contact info home page
» FAQs
» Academic Vocabulary
» Getting Started With Entering ESL Students
» Laura's Latest Links
» ELLs and the Common Core
» Helpful Resources for Middle & High School ELLs
» Reading, Writing, Speaking and Listening
» Scaffolding Texts & Tasks for ELLs
» Collaboration & Co-teaching for ELLs
» ESL Program Components, Policies and Procedures
» ESL/NLA: National and Local News
» Teaching Common Core Aligned Math to ELLs

My Resources
My Resources

My Blog
My Blog

Student Resources
Student Resources

My Puzzles
My Puzzles

Parent Resources
Parent Resources

My Calendar
My Calendar

My Slide Shows
My Slide Shows

My Booklist
My Booklist

My Links
My Links

Charles E. Riley Elementary School
269 East 8th Street
Oswego, New York 13126
fax 315-341-2980
email info

My ESL/ENL Page »






    ESL Frequently Asked Questions  

Q.    Don’t you have to speak the students’ language to teach them English?

  1. No!  ESL methodology uses English to teach English.  Many ESL classes are composed of students speaking a dozen or more different languages-even if a teacher could speak all of the languages, to do so would probably be chaotic. For example, this district has had ESL students from Egypt, China, Russia, Puerto Rico, and Mexico. We do provide teachers with charts/videos containing key words in several languages here: 



     Q. How on earth do you teach someone whose language you don’t speak?

 A. Comprehensible Input-we find ways to make the language comprehensible to the student (by simplifying, adding context clues, scaffolding, gesturing, etc.) so that it can serve as input to the language-learning part of the brain. The human brain seems to be wired, somehow, to acquire language.  Give it plenty of data, and it will sort out the patterns of language.


You acquired English as a child through comprehensible input-people used language around you and helped you understand its meaning.  ESL students can acquire English in much the same way. (Actually you can still acquire a new language this way, too, if you are in the right environment.) Comprehensible Input with Stephen Krashen      The Natural Approach




Q. What does an ESL Teacher do, anyway?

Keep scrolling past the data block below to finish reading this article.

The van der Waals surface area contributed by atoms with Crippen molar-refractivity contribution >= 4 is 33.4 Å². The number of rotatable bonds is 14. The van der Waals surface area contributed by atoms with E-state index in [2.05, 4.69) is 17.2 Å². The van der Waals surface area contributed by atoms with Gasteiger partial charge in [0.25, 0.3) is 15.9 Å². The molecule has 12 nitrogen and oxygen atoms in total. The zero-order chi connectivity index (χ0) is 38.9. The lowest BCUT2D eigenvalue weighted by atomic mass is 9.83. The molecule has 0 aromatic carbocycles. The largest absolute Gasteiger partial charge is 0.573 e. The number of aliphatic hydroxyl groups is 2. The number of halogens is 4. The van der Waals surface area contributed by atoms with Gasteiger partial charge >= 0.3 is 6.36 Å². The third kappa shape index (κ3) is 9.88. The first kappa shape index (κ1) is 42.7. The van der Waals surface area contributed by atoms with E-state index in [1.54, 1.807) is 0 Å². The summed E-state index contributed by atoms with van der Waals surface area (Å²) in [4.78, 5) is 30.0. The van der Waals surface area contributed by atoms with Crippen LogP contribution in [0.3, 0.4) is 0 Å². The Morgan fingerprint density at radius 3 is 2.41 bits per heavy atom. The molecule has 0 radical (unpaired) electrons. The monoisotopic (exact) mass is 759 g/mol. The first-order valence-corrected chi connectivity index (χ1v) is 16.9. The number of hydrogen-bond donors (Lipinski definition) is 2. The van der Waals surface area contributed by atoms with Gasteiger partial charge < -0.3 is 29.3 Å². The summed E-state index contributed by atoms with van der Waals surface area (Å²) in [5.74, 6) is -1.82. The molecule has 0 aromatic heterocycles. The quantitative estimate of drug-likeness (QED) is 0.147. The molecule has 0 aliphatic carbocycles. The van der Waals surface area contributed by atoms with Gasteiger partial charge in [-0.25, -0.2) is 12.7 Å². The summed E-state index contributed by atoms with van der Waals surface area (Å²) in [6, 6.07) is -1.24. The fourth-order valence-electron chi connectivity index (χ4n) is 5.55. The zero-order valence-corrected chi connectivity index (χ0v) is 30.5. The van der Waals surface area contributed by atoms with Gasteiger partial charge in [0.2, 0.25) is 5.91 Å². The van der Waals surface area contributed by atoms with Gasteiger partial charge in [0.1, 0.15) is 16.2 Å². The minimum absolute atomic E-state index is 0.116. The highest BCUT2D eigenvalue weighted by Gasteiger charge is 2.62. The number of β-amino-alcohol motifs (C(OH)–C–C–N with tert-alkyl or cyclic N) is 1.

A.  An ESL Teacher is a Language Development Expert who teaches literacy (ELA) :Reading, Writing, Speaking, Listening, and American Culture

ESL teachers follow the NYS Common Core Curriculum and teach content area key concepts and academic vocabulary. 

He/she must be certified in ESL through NYS to teach in New York.



    Q. Is ESL a support or a remedial service?

A. No. ESL is a developmental English Language Arts program. NYS ESL programs  have NYS ESL (New Language Arts) Progressions and their own annual  assessment (NYSESLAT). The ESL teachers will integrate literacy and content to teach language. In a co-teaching situation,  ESL teachers and classroom teachers co-plan and co-teach lessons together equally.  



The ESL Teacher administers the annual NYS ESL Assessment called the NYSESLAT.  This is a four part N.Y.S. Assessment given over four days each April/May to all ESL students in NYS. It consists of Reading, Writing, Speaking, and Listening sections. The scores are used to determine the language proficiency level for the following school year: Beginner, Intermediate, Advanced and proficient. These levels will soon change to Entering, Emerging, Transitioning, Expanding & Commanding. See our NYSESLAT Page.




Q. Do ESL students need ESL services every day?

There are specific weekly time requirements for ELLs depending on their proficiency level.



Q. Where are the NYS ESL ( New Language Arts) Progressions located?


A. New Language Arts Progressions are located here:                                                                                                       


Q. Do ESL students and former ESL students have testing accommodations?

A. Yes. They are located here:




Q. How are ESL students identified?

A. The procedure:



Q. Does the Dignity for All Act apply to ELLs?

 Yes. The Dignity for All Act took effect on July 1,2012.

It seeks to provide students with a safe and supportive environment

free from discrimination, intimidation,taunting, harassment and bullying

on school property, a school bus, and/or at a school function. 



Q. Does an ESL Teacher Also Serve As a Translator or Interpreter?


A.No, an ESL teacher teaches (English Language Arts)                                                                                   


A Translator or Interpreter is a completely different job description requiring the person to be bilingual and fluent in a specific language. Translators are hired by the school district on a part-time basis to translate key documents like report cards, student assessments and other school communications to parents into the student’s home language, interpret during parent conferences and home visits, and assist at Open Houses. They may also be used to translate NYS assessments into rare languages.  


Q. How do we distinguish between a language difference and a disability?

A. The ESL teacher’s role is key when the school is determining whether a student is challenged by a language difference vs. a learning disability. The ESL teacher can provide valuable expertise in this area including questions to ask and the characteristics of both language differences and learning disabilities:

What to do Before a Formal Referral to SPED for an ELL Student?

ELL Checklist for IEP Team

Differentiating Language Difference from Language Disability

Please click on the links below to view the ESL FAQ Page -NYS Bilingual Education Department and Recent Changes to NYS ESL Programs

Laura Stevens